Treatment of PDAC in the elderly has been reported in several studies. In a series of 68 patients aged 65 and older, Matsumoto et al. found that low-dose gemcitabine may provide better survival from diagnosis than best supportive care alone (median 7.6 vs. 2.3 months, p<0.0001) [6]. Despite the systemic benefit of low-dose chemotherapy in these patients, autopsy studies have demonstrated that locally destructive tumor growth is the probable cause of death in up to 30% of patients with PDAC [16]. These data suggest that, if tolerated, local therapy could be of significant benefit to patients either in conjunction with systemic therapy or alone. Horowitz et al. studied the outcomes of 166 patients aged 75 or older who underwent surgical resection for PDAC [17]. Reported mOS was 22 months for patients who received adjuvant chemoradiation after surgery and 14 months for patients who received surgery alone. While this study demonstrates that some elderly patients may benefit from surgical resection, performance status and comorbidity data were not reported, thereby making it difficult to generalize these results to all elderly patients with PDAC. Further, study of surgical outcomes has demonstrated that mortality risk and length of post-surgical hospital stay increases proportionally with increasing age, and elderly patients are at an increased risk for complications following surgery including delayed gastric emptying, pancreatic fistulas, and neurologic sequelae [1821]. Miyamoto et al. reported the outcomes of 42 patients aged 75 or older who received chemoradiation therapy for PDAC [22]. Of these 42 patients, 24 received definitive chemoradiation therapy for locally advanced pancreatic cancer and 18 had disease treated with surgery and chemoradiation. Among those treated with definitive chemoradiation alone (and not surgery), mOS was 8.6 months (95% CI: 7.2-13.1) but toxicity rates were high with 29% of patients being hospitalized during therapy, 54% requiring treatment breaks, and 33% unable to complete therapy. While acute toxicity rates were considerable, this study did not report late toxicity rates. These studies demonstrate that although aggressive therapy may benefit some elderly patients, unwanted treatment-related complications and toxicity rates remain high in this population with limited expected survival outlook. Further, the question still remains of how to best manage elderly patients who cannot tolerate these aggressive therapies.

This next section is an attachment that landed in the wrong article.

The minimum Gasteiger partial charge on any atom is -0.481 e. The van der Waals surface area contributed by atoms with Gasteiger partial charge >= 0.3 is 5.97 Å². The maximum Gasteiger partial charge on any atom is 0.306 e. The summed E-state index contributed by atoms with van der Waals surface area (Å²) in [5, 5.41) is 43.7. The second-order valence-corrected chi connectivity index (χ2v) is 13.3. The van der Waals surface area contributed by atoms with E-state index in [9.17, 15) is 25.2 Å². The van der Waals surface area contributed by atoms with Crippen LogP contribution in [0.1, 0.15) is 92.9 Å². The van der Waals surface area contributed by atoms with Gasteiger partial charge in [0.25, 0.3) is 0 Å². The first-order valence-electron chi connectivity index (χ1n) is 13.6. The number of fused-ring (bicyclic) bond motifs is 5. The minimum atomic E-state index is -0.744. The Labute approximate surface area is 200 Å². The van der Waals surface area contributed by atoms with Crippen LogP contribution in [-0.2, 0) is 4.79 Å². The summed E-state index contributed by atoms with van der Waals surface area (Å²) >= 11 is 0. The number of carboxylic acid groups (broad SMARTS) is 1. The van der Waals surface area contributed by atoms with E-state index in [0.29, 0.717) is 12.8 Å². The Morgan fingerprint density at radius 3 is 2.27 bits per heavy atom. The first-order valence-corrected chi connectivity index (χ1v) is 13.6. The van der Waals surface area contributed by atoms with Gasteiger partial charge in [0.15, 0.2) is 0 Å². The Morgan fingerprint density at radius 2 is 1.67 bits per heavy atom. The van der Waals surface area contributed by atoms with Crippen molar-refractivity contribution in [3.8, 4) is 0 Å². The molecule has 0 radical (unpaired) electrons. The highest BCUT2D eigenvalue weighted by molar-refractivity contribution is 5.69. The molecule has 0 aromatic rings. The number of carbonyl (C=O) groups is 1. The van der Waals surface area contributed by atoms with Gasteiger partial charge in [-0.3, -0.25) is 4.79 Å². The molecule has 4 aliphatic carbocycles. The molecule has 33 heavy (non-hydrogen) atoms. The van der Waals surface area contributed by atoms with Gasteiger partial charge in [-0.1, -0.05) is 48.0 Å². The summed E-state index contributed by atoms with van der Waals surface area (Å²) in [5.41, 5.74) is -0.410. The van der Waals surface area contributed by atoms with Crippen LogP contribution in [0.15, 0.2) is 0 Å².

SBRT is a promising local therapy that has been studied as an alternative to conventionally fractionated radiation therapy. Zhong et al. compared the outcomes of 7,819 patients treated with conventionally fractionated radiation therapy to 631 patients treated with SBRT [23]. Treatment with SBRT was associated improved OS on multivariate analysis (HR = 0.84, 95% CI = 0.75 – 0.93). In a propensity-matched analysis, mOS (13.9 vs. 11.6 months) and the two-year OS rates (21.7% vs. 16.5%) were significantly higher with SBRT than conventionally fractionated radiation therapy. In a study of 44 patients treated with SBRT and 226 patients treated with intensity modulated radiation therapy (IMRT), SBRT was associated with lower rates of grade 2 and 3 acute toxicities than IMRT, although no difference in OS was found [24]. In addition to possibly improved survival and lower rates of toxicity, SBRT can be delivered in only 5 fractions, while conventionally fractionated radiation therapy can take more than 20 days. In a patient population with limited life expectancy, a shorter duration of treatment is a significant consideration and could improve quality of life.